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    • "In addition to IRS and LLINs, larval source management strategy (which includes larviciding and source reduction) presents another potential intervention that may be promoted in this part of the country in the context of integrated vector management strategy [23,26,29,30]. The immune suppressed groups of people (pregnant women, children under five years of age and the HIV/AIDS patients) should be particularly taken care of. "
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    ABSTRACT: We investigated the biting patterns and seasonal abundances of Anopheles gambiae s.l. and An. funestus mosquitoes in Kamuli District, Uganda. Hourly indoor and outdoor catches of human biting mosquitoes were sampled from 19.00 to 07.00 hours for four consecutive nights each month using bed net traps in forty-eight houses randomly selected from Bugabula county where insecticide-treated bed nets (ITNs) had been used for at least five years and Budiope county where ITNs had not been used. The indoor and outdoor human-biting fractions, time of biting of the anophelines and climatic data were recorded from January to December 2010. Data were analysed using Multi-way analysis of variance, Kruskal-wallis rank sum test and Pearson correlation. The number of mosquitoes caught biting humans and resting indoors, the indoor and outdoor human biting densities and biting rates during different hours of the night, and mosquito abundances for a twelve-month sampling period in both zones are reported. Approximately four times more Anopheles mosquitoes were caught biting humans in Budiope County than in the Bugabula zone, with An. gambiae s. l. catches exceeding those of An. funestus. In both zones, peak night biting occurred between 23.00 and 05.00 hours. The majority of bites occurred between 03.00 and 06.00 hours for both Anopheles gambiae s. l. and funestus group. Outdoor biting densities of Anopheles gambiae s. l. exceeded the indoor biting densities throughout the night in both zones, while the indoor and outdoor human biting densities of An. funestus group were apparently equal. The outdoor and indoor human biting rates were similar in both zones. In Bugabula county, the abundance of An. gambiae s.l. was rainfall-dependent, while the An. funestus group could thrive with or without rain fall. In Budiope county, both An. gambiae s.l. and An. funestus mosquitoes thrived all year round regardless of the amount of rainfall. Considering the biting patterns, and seasonal abundances exhibited by Anopheles gambiae s.l. and An. funestus mosquitoes in Kamuli district, intensive use of ITNs combined with indoor residual spraying, environmental management and improved house designs in the context of integrated vector management may be the appropriate vector control strategy.
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    • "It actively considers the notion whether multiple interventions can be combined to control vector-borne diseases [25]. Because of improved efficacy, cost-effectiveness, ecological soundness and sustainability, IVM is increasingly being recommended as an option for sustainable malaria control [50]. The rationale of using combined interventions is that multiple interventions can offer synergistic effects on top of individual impacts offered by each intervention (when applied alone), thus producing a result that is greater than the sum of their individual effects. "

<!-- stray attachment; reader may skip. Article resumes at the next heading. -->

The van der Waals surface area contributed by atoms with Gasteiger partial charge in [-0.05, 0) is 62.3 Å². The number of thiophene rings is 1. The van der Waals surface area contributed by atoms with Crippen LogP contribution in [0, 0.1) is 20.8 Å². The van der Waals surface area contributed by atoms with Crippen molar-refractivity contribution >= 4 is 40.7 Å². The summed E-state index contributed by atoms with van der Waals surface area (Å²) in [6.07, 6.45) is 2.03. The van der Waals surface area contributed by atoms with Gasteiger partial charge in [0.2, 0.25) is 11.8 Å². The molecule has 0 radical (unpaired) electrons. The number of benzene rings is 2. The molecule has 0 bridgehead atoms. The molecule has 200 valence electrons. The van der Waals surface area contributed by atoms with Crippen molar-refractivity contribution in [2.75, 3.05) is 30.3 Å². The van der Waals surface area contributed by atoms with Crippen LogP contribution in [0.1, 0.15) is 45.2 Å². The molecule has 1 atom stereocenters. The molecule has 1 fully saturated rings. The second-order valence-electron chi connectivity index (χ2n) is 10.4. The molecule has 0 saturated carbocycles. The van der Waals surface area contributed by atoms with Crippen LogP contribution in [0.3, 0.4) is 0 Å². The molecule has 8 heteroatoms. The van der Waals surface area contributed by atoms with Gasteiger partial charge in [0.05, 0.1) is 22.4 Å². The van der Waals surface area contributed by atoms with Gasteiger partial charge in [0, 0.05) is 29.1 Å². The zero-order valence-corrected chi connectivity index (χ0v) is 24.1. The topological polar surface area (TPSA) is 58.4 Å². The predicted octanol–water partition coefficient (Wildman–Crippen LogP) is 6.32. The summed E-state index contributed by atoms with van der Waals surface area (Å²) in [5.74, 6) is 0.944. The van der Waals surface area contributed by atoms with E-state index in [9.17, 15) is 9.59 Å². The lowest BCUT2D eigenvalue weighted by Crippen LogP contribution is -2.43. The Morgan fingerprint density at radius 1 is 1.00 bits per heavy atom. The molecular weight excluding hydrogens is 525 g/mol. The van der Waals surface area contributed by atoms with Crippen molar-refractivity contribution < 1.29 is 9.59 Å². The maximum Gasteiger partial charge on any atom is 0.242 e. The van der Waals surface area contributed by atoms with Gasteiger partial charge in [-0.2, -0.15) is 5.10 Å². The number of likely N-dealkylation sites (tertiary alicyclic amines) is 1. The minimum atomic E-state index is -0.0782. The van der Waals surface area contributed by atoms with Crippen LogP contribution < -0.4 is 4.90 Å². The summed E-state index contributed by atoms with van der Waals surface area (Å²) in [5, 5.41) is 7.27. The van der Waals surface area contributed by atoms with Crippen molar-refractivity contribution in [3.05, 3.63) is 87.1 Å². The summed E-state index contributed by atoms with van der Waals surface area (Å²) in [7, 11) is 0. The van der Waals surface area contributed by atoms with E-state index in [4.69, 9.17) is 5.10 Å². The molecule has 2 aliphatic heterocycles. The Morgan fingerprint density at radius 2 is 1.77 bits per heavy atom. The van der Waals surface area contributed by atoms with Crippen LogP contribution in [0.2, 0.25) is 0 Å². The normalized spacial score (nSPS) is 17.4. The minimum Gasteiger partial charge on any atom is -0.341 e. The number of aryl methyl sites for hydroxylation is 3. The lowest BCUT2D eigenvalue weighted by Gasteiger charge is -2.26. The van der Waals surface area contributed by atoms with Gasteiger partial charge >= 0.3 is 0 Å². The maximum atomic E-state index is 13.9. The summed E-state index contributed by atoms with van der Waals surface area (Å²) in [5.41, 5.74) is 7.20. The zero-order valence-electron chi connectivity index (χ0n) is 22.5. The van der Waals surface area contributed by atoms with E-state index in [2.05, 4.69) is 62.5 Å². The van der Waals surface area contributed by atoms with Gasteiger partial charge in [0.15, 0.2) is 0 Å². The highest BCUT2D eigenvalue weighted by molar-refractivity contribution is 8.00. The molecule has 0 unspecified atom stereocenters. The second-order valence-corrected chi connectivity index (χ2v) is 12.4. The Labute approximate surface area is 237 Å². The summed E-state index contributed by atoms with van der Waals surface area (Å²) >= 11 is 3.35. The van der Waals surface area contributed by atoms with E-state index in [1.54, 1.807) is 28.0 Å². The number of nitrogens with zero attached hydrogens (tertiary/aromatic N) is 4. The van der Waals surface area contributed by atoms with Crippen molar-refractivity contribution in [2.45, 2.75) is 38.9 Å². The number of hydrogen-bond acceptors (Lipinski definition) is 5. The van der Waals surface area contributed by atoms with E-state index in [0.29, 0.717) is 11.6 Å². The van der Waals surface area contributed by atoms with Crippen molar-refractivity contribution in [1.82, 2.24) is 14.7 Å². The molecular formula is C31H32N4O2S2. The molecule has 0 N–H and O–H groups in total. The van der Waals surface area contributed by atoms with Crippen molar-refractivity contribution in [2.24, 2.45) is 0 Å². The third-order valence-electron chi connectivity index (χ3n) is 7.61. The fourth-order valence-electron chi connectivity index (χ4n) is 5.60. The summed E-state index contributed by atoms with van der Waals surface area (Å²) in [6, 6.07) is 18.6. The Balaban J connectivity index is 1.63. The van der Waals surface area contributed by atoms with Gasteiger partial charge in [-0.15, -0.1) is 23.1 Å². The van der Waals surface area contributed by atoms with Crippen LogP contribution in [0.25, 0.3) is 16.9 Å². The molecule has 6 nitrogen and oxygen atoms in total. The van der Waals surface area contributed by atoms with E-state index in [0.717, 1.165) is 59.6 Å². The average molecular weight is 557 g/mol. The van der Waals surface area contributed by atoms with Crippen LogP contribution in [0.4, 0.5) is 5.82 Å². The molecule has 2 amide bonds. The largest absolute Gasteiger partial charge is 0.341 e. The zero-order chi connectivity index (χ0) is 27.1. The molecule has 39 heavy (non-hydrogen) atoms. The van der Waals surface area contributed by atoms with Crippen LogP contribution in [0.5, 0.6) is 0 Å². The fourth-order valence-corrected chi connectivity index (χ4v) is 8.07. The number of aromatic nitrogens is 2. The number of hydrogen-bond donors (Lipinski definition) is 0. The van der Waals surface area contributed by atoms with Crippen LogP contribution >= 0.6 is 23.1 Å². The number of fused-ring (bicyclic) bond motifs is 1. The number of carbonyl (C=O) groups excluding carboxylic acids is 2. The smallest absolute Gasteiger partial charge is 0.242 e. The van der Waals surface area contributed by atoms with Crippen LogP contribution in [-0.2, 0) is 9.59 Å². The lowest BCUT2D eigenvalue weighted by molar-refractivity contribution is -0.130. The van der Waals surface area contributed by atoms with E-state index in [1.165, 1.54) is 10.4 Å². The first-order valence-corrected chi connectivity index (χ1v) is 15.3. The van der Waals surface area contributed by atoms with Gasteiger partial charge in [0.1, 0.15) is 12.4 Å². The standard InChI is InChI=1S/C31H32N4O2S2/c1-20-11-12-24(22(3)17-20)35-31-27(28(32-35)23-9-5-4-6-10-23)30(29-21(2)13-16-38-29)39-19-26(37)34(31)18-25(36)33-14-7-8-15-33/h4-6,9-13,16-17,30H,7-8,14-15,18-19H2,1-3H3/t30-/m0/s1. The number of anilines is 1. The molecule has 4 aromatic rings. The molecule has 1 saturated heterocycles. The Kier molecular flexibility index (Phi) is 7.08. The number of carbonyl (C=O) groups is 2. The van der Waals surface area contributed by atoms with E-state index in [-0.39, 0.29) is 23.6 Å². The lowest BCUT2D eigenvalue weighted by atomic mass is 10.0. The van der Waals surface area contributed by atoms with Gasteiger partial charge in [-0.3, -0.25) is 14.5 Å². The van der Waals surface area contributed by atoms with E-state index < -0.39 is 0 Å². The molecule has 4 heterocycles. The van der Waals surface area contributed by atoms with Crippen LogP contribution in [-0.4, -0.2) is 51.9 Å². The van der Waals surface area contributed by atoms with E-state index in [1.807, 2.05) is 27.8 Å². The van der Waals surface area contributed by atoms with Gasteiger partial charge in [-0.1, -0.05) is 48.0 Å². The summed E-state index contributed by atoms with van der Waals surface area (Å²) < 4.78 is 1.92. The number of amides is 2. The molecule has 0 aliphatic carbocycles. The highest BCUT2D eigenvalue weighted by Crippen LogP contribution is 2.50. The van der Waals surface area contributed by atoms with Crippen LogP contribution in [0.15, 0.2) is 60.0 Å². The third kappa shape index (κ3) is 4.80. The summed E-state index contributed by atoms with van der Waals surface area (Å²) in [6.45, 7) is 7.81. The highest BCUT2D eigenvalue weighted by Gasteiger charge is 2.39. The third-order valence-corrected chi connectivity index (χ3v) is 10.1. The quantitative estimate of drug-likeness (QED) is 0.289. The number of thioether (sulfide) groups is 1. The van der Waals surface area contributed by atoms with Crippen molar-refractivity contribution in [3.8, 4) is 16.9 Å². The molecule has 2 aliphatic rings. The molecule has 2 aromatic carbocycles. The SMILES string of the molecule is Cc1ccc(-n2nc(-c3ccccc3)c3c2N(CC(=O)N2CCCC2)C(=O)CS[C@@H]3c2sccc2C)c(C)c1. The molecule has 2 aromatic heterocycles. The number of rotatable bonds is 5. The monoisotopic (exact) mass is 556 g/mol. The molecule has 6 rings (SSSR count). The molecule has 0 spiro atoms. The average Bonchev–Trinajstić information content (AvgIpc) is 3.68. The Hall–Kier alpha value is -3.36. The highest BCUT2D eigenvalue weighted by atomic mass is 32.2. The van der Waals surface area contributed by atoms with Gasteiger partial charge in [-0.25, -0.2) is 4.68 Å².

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    ABSTRACT: Agent-based models (ABMs) have been used to estimate the effects of malaria-control interventions. Early studies have shown the efficacy of larval source management (LSM) and insecticide-treated nets (ITNs) as vector-control interventions, applied both in isolation and in combination. However, the robustness of results can be affected by several important modelling assumptions, including the type of boundary used for landscapes, and the number of replicated simulation runs reported in results. Selection of the ITN coverage definition may also affect the predictive findings. Hence, by replication, independent verification of prior findings of published models bears special importance. A spatially-explicit entomological ABM of Anopheles gambiae is used to simulate the resource-seeking process of mosquitoes in grid-based landscapes. To explore LSM and replicate results of an earlier LSM study, the original landscapes and scenarios are replicated by using a landscape generator tool, and 1,800 replicated simulations are run using absorbing and non-absorbing boundaries. To explore ITNs and evaluate the relative impacts of the different ITN coverage schemes, the settings of an earlier ITN study are replicated, the coverage schemes are defined and simulated, and 9,000 replicated simulations for three ITN parameters (coverage, repellence and mortality) are run. To evaluate LSM and ITNs in combination, landscapes with varying densities of houses and human populations are generated, and 12,000 simulations are run. General agreement with an earlier LSM study is observed when an absorbing boundary is used. However, using a non-absorbing boundary produces significantly different results, which may be attributed to the unrealistic killing effect of an absorbing boundary. Abundance cannot be completely suppressed by removing aquatic habitats within 300 m of houses. Also, with density-dependent oviposition, removal of insufficient number of aquatic habitats may prove counter-productive. The importance of performing large number of simulation runs is also demonstrated. For ITNs, the choice of coverage scheme has important implications, and too high repellence yields detrimental effects. When LSM and ITNs are applied in combination, ITNs' mortality can play more important roles with higher densities of houses. With partial mortality, increasing ITN coverage is more effective than increasing LSM coverage, and integrating both interventions yields more synergy as the densities of houses increase. Using a non-absorbing boundary and reporting average results from sufficiently large number of simulation runs are strongly recommended for malaria ABMs. Several guidelines (code and data sharing, relevant documentation, and standardized models) for future modellers are also recommended.